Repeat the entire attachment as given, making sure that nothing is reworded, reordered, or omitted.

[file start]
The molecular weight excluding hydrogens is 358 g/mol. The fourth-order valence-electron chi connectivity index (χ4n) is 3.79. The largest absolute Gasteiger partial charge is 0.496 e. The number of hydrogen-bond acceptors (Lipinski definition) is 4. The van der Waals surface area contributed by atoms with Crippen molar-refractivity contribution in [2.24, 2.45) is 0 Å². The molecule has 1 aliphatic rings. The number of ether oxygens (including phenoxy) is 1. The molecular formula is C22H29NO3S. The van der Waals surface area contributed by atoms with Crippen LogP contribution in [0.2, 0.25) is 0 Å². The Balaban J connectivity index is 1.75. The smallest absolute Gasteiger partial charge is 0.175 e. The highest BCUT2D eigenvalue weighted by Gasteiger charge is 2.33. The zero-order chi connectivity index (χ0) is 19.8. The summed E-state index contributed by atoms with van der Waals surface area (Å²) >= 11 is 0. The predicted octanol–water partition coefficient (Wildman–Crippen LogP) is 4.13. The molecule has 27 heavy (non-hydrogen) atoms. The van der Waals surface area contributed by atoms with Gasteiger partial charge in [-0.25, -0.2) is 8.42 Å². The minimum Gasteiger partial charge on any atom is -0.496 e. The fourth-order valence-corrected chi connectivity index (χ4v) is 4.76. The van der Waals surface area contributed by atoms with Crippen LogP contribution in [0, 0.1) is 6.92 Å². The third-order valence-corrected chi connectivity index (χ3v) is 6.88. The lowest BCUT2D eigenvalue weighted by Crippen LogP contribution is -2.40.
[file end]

The molecular weight excluding hydrogens is 358 g/mol. The fourth-order valence-electron chi connectivity index (χ4n) is 3.79. The largest absolute Gasteiger partial charge is 0.496 e. The number of hydrogen-bond acceptors (Lipinski definition) is 4. The van der Waals surface area contributed by atoms with Crippen molar-refractivity contribution in [2.24, 2.45) is 0 Å². The molecule has 1 aliphatic rings. The number of ether oxygens (including phenoxy) is 1. The molecular formula is C22H29NO3S. The van der Waals surface area contributed by atoms with Crippen LogP contribution in [0.2, 0.25) is 0 Å². The Balaban J connectivity index is 1.75. The smallest absolute Gasteiger partial charge is 0.175 e. The highest BCUT2D eigenvalue weighted by Gasteiger charge is 2.33. The zero-order chi connectivity index (χ0) is 19.8. The summed E-state index contributed by atoms with van der Waals surface area (Å²) >= 11 is 0. The predicted octanol–water partition coefficient (Wildman–Crippen LogP) is 4.13. The molecule has 27 heavy (non-hydrogen) atoms. The van der Waals surface area contributed by atoms with Gasteiger partial charge in [-0.25, -0.2) is 8.42 Å². The minimum Gasteiger partial charge on any atom is -0.496 e. The fourth-order valence-corrected chi connectivity index (χ4v) is 4.76. The van der Waals surface area contributed by atoms with Crippen LogP contribution in [0, 0.1) is 6.92 Å². The third-order valence-corrected chi connectivity index (χ3v) is 6.88. The lowest BCUT2D eigenvalue weighted by Crippen LogP contribution is -2.40.